Painter, tradesperson. Own tools and transport. Long-term applicants only.
As I met each criteria, I responded promptly, professed my reliability, then noted down the name, address, and inquired as to the work involved.
Crackling with distance, the voice said, 'It's a wall.'
'Just one wall?'
'Just one wall.'
At which discovery, the requirement for long-term applicants seemed rather arbitrary. 'Nothing else?'
'Just wait until you see it,' said the voice.
'It's a big wall, is it?'
'Nope. Quite small, actually. Just infinite.'
When I arrived at the end of the universe, I discovered myself already there, painting a white wall red.
I was taken aback.
'Not to worry,' I said, 'it's just a gimmick.'
I recognised my voice from the call. 'A gimmick?'
'Yeah. Nose art.'
'You know,' I gestured with my paintbrush, 'a trademark quirk that makes the end of the universe really stand out. Else no one would know they were here instead of there, would they?'
'It's probably something to do with time-space distortion and the, the lack of gravity this far out from the center, or something,' I stammered.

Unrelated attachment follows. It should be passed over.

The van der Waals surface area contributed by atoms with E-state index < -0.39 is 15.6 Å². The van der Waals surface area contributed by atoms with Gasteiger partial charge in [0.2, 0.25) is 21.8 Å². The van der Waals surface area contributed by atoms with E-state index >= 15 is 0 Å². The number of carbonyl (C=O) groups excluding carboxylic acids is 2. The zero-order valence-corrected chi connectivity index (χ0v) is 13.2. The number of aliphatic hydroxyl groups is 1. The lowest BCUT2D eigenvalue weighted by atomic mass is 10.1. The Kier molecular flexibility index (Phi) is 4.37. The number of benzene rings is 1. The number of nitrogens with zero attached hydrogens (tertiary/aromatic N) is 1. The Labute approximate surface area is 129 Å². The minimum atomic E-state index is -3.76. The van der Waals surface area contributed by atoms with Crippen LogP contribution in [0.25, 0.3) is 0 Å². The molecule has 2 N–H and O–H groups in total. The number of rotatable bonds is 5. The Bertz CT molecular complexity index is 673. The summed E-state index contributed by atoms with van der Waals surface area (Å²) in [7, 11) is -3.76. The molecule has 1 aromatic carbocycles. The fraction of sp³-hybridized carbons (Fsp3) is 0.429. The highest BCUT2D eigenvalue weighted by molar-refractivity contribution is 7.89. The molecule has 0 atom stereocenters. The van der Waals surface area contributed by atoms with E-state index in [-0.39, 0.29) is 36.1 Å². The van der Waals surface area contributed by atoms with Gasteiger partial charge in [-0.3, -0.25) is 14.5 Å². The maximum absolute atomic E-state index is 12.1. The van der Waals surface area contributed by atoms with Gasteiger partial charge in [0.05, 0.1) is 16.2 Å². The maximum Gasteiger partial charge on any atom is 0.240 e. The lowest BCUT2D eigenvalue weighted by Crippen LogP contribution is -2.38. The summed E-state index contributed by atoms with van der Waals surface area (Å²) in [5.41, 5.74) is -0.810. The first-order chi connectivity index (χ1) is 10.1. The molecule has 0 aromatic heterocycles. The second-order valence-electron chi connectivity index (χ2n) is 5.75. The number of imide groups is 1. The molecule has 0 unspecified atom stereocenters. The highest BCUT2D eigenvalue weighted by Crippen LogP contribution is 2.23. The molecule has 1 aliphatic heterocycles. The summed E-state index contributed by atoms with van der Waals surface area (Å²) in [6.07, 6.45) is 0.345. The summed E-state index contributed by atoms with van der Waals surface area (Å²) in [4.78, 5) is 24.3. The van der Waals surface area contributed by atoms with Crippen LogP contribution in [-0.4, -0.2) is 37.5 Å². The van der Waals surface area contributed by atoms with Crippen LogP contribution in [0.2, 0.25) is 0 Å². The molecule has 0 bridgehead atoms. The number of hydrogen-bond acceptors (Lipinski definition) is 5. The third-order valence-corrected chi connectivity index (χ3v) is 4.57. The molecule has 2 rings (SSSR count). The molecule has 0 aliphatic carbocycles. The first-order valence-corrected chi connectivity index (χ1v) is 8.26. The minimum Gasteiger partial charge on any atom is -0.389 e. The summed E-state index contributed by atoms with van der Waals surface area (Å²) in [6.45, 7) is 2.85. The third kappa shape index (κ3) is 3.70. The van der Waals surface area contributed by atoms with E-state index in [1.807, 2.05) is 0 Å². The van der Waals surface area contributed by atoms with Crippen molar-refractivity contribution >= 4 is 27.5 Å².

'Yeah,' I said, eyeing me quizzically, 'right. Senior physicist, are you?'
'No,' desperately, I grinned, 'a painter.'
'Good at swinging the hairy stick, you are. But nothing else, eh?' I shook my head in disgust. 'Look, just don't think about it. You're not being paid to think. Only to paint.'
Not thinking about it certainly seemed easier than thinking about it. 'Alright.'
'Anyway, this is the wall. There is your paintbucket. You can start in half an hour.'
I looked at me, just a little exasperated with myself.
'The wall's white, and you're painting it red...'
'Yes,' I said, patiently.
'But the paint in this bucket is white.'
'Of course it is,' I said. 'Someone's got to paint it white if I'm going to paint it red, don't they? Or else...'
I prompted hopefully, 'Else...?'
'Else we'd be really fucking with the fabric of the universe, wouldn't we. Painting a white wall red when the wall's not white to begin with.' Admonishing, I shook a finger at me. 'I told you not to think about it, didn't I?'
In half an hour, I had painted my way far enough along the wall that I could no longer see myself. Promptly, I picked up my bucket of white paint and began to paint the red wall white. Elsewhere along the infinite curve, I had no doubt that I was applying the hairy end of the stick as diligently as I was, painting the white wall red. Just so that I could paint a red wall white.
Paradox duly avoided, I painted until I found myself a bit peckish, and stopped for lunch.
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